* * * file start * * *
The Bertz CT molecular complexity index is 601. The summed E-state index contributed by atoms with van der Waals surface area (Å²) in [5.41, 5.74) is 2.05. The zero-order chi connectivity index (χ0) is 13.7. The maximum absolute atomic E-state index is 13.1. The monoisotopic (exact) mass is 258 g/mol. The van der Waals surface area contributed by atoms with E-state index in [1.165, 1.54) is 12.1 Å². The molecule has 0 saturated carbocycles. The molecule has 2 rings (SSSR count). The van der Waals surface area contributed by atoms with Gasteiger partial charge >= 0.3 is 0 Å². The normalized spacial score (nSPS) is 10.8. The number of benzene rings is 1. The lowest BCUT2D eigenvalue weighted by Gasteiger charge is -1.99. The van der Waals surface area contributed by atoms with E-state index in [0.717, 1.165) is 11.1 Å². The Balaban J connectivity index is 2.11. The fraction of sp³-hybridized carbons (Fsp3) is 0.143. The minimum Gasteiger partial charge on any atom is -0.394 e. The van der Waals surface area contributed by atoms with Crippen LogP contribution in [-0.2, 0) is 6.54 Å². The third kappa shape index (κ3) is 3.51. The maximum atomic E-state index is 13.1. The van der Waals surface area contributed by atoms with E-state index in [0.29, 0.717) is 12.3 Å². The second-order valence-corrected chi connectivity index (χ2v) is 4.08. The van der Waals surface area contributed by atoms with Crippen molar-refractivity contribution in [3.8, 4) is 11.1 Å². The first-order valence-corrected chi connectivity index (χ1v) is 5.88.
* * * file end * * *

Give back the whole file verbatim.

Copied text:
The Bertz CT molecular complexity index is 601. The summed E-state index contributed by atoms with van der Waals surface area (Å²) in [5.41, 5.74) is 2.05. The zero-order chi connectivity index (χ0) is 13.7. The maximum absolute atomic E-state index is 13.1. The monoisotopic (exact) mass is 258 g/mol. The van der Waals surface area contributed by atoms with E-state index in [1.165, 1.54) is 12.1 Å². The molecule has 0 saturated carbocycles. The molecule has 2 rings (SSSR count). The van der Waals surface area contributed by atoms with Gasteiger partial charge >= 0.3 is 0 Å². The normalized spacial score (nSPS) is 10.8. The number of benzene rings is 1. The lowest BCUT2D eigenvalue weighted by Gasteiger charge is -1.99. The van der Waals surface area contributed by atoms with E-state index in [0.717, 1.165) is 11.1 Å². The Balaban J connectivity index is 2.11. The fraction of sp³-hybridized carbons (Fsp3) is 0.143. The minimum Gasteiger partial charge on any atom is -0.394 e. The van der Waals surface area contributed by atoms with Crippen LogP contribution in [-0.2, 0) is 6.54 Å². The third kappa shape index (κ3) is 3.51. The maximum atomic E-state index is 13.1. The van der Waals surface area contributed by atoms with E-state index in [0.29, 0.717) is 12.3 Å². The second-order valence-corrected chi connectivity index (χ2v) is 4.08. The van der Waals surface area contributed by atoms with Crippen molar-refractivity contribution in [3.8, 4) is 11.1 Å². The first-order valence-corrected chi connectivity index (χ1v) is 5.88.